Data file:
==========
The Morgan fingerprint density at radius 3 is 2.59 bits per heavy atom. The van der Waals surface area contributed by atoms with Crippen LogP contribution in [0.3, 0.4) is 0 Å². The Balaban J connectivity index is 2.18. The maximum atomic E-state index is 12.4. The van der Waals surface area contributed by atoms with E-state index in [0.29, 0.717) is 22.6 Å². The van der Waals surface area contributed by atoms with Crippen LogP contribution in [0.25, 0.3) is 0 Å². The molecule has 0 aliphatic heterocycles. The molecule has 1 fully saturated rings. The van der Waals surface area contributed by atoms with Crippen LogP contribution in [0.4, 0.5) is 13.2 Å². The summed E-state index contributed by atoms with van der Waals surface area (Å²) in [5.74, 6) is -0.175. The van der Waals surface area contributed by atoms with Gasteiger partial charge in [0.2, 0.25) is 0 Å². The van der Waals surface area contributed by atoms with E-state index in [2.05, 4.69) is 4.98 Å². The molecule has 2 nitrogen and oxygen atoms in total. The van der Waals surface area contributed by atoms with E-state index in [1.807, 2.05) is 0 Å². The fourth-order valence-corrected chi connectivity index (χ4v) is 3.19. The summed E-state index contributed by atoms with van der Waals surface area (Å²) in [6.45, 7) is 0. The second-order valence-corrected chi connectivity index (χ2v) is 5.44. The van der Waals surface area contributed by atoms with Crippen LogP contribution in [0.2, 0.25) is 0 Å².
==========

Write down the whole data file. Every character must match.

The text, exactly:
The Morgan fingerprint density at radius 3 is 2.59 bits per heavy atom. The van der Waals surface area contributed by atoms with Crippen LogP contribution in [0.3, 0.4) is 0 Å². The Balaban J connectivity index is 2.18. The maximum atomic E-state index is 12.4. The van der Waals surface area contributed by atoms with E-state index in [0.29, 0.717) is 22.6 Å². The van der Waals surface area contributed by atoms with Crippen LogP contribution in [0.25, 0.3) is 0 Å². The molecule has 0 aliphatic heterocycles. The molecule has 1 fully saturated rings. The van der Waals surface area contributed by atoms with Crippen LogP contribution in [0.4, 0.5) is 13.2 Å². The summed E-state index contributed by atoms with van der Waals surface area (Å²) in [5.74, 6) is -0.175. The van der Waals surface area contributed by atoms with Gasteiger partial charge in [0.2, 0.25) is 0 Å². The van der Waals surface area contributed by atoms with E-state index in [2.05, 4.69) is 4.98 Å². The molecule has 2 nitrogen and oxygen atoms in total. The van der Waals surface area contributed by atoms with E-state index in [1.807, 2.05) is 0 Å². The fourth-order valence-corrected chi connectivity index (χ4v) is 3.19. The summed E-state index contributed by atoms with van der Waals surface area (Å²) in [6.45, 7) is 0. The second-order valence-corrected chi connectivity index (χ2v) is 5.44. The van der Waals surface area contributed by atoms with Crippen LogP contribution in [0.2, 0.25) is 0 Å².